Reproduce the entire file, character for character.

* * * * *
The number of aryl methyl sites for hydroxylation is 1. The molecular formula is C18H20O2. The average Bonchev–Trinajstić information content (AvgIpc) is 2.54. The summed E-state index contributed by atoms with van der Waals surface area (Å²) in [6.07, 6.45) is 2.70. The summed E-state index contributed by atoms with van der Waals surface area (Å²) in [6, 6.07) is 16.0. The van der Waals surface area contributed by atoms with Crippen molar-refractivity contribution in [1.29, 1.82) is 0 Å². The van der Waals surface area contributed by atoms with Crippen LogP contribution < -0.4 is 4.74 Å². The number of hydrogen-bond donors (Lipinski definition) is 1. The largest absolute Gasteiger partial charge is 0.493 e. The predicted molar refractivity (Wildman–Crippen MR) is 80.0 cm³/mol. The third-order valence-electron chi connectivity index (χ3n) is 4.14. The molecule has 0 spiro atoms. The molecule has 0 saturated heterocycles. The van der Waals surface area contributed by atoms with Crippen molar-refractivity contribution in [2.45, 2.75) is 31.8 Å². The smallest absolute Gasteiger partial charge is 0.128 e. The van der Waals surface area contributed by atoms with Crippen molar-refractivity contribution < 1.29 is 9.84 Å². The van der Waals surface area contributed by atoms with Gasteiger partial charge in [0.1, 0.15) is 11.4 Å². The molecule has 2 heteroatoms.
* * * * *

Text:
The number of aryl methyl sites for hydroxylation is 1. The molecular formula is C18H20O2. The average Bonchev–Trinajstić information content (AvgIpc) is 2.54. The summed E-state index contributed by atoms with van der Waals surface area (Å²) in [6.07, 6.45) is 2.70. The summed E-state index contributed by atoms with van der Waals surface area (Å²) in [6, 6.07) is 16.0. The van der Waals surface area contributed by atoms with Crippen molar-refractivity contribution in [1.29, 1.82) is 0 Å². The van der Waals surface area contributed by atoms with Crippen LogP contribution < -0.4 is 4.74 Å². The number of hydrogen-bond donors (Lipinski definition) is 1. The largest absolute Gasteiger partial charge is 0.493 e. The predicted molar refractivity (Wildman–Crippen MR) is 80.0 cm³/mol. The third-order valence-electron chi connectivity index (χ3n) is 4.14. The molecule has 0 spiro atoms. The molecule has 0 saturated heterocycles. The van der Waals surface area contributed by atoms with Crippen molar-refractivity contribution in [2.45, 2.75) is 31.8 Å². The smallest absolute Gasteiger partial charge is 0.128 e. The van der Waals surface area contributed by atoms with Crippen molar-refractivity contribution < 1.29 is 9.84 Å². The van der Waals surface area contributed by atoms with Gasteiger partial charge in [0.1, 0.15) is 11.4 Å². The molecule has 2 heteroatoms.